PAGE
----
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    September 29    Scripture

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    Children of the East Practice in Old Testament days. In the book of Judges, bands of desert people called "the Children of the East," were a constant menace to the Israelites. When these pastoral encampments neared the borders of agriculture, a raid would be planned against the harvest of Israel, or any of their flocks, herds, or other valuable goods. Scripture says of these people: "And so it was, when Israel had sown, that . . . the children of the east, even they came up against them; and they encamped against them, and destroyed the increase of the earth . . . and left no sustenance for Israel, neither sheep, nor ox, nor ass" (Judges 6:3, 4). [Manners And Customs of Bible Lands]

    Raids RAIDS PRACTICE AMONG ARAB DESERT TRIBES. When there is no strong ruler among the desert tribes of Arabs, (who is able to keep peace between the tribes) then some of the tribes may revert to the old pastime of raiding another tribe. They will select a tribe that is well supplied with cattle and goods, and will send out scouts to familiarize themselves with the tribe they wish to raid. They will organize their forces and plan to arrive there on a set night and usually in the dark of the moon. They will come up in stealth. One of the men or boys will approach the tents in order to attract the attention of the dogs, and then this young man will run in a different direction in order to attract the dogs away from the tents. When the place is sufficiently cleared of the dogs, then the men will rush in from different directions, untie the camels, drive off the sheep and cattle, and steal all the valuable property they can, to take home to their tents and give to their sheik. This will be done amid the screaming of the women. The men who oppose them are overcome. But the raiders are careful not to harm the women, and they are careful not to shed blood. Mohammedan religion permits raids, but does not allow lives to be lost in the process. If blood is shed then a "blood feud" is started, and this is a very serious matter, for they often run for generations. The tribe will endeavor to kill as many as were killed in the raid. [Manners And Customs of Bible Lands]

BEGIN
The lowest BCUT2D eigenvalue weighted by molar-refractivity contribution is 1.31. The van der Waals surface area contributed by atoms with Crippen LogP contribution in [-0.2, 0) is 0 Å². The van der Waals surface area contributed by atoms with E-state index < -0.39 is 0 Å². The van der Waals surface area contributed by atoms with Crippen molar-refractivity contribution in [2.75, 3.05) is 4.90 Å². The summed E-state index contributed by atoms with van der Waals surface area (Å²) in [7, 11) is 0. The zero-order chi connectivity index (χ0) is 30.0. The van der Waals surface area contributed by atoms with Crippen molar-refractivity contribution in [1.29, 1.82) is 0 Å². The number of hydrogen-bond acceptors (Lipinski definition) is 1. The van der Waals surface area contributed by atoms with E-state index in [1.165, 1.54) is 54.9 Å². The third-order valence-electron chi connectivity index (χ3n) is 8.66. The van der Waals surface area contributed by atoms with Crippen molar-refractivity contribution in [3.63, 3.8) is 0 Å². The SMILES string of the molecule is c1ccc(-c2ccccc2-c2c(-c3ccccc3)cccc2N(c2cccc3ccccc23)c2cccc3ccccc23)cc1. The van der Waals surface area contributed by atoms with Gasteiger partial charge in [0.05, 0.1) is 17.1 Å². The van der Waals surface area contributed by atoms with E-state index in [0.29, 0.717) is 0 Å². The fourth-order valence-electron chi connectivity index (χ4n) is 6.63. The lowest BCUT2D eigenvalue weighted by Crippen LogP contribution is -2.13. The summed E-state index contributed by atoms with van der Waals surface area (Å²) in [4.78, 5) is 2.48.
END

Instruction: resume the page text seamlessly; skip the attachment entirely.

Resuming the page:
Robber in the Bible Encyclopedia - ISBE rob'-er, rob'-er-i: "Robber" represents no particular Hebrew word in the Old Testament, but in the Apocrypha and the New Testament is always a translation of lestes (see THIEF). In the King James Version Job 5:5; 18:9, "robber" stands for the doubtful word tsammim, the Revised Version (British and American) "hungry" in JOb 5:5 and "snare" in 18:9. The meaning is uncertain, and perhaps tseme'im, "thirsty," should be read in both places. Ps 62:10, "Become not vain in robbery," means "put not your trust in riches dishonestly gained." RV's changes of the King James Version in Prov 21:7; Dan 11:14; Nab 3:1 are obvious. In Phil 2:6 the King James Version reads "thought it not robbery to be equal with God." the English Revised Version has "a prize," while the English Revised Version margin and the American Standard Revised Version read "a thing to be grasped," the American Standard Revised Version rewording "counted not the being on an equality with God a thing to be grasped." The Greek here is harpagmos, a word derived from harpazo, "to ravish away," "carry off," "plunder" (compare "harpy"). Properly speaking, the termination -mos should give the derived noun an active sense, "the act of plundering," whence the King James Version's "robbery." The verse would then mean "who thought that being on an equality with God did not consist in grasping," and this translation gives good sense in the context and has some excellent scholarly support. But a passive significance is frequently found despite a -mos termination, giving to harpagmos the sense of "thing grasped," as in the Revised Version (British and American). Usually English commentators take "grasped" as meaning "clung to"--"did not think equality with God should be clung to tenaciously"--but "to cling to" seems unknown as a translation of harpazo. Hence, render "a thing to be grasped at"--did not seek equality with God by selfish methods but by humbling himself." It is to be noticed, naturally, that Paul is thinking of "equality with God" simply in the sense of "receiving explicit adoration from men" (Phil 2:10,11), and that the metaphysical relation of the Son to the Father is not at all in point.

    Robbers in Naves Topical Bible General scriptures concerning Pr 1:11-16 -Dens of Jer 7:11 -Bands of Ho 6:9; 7:1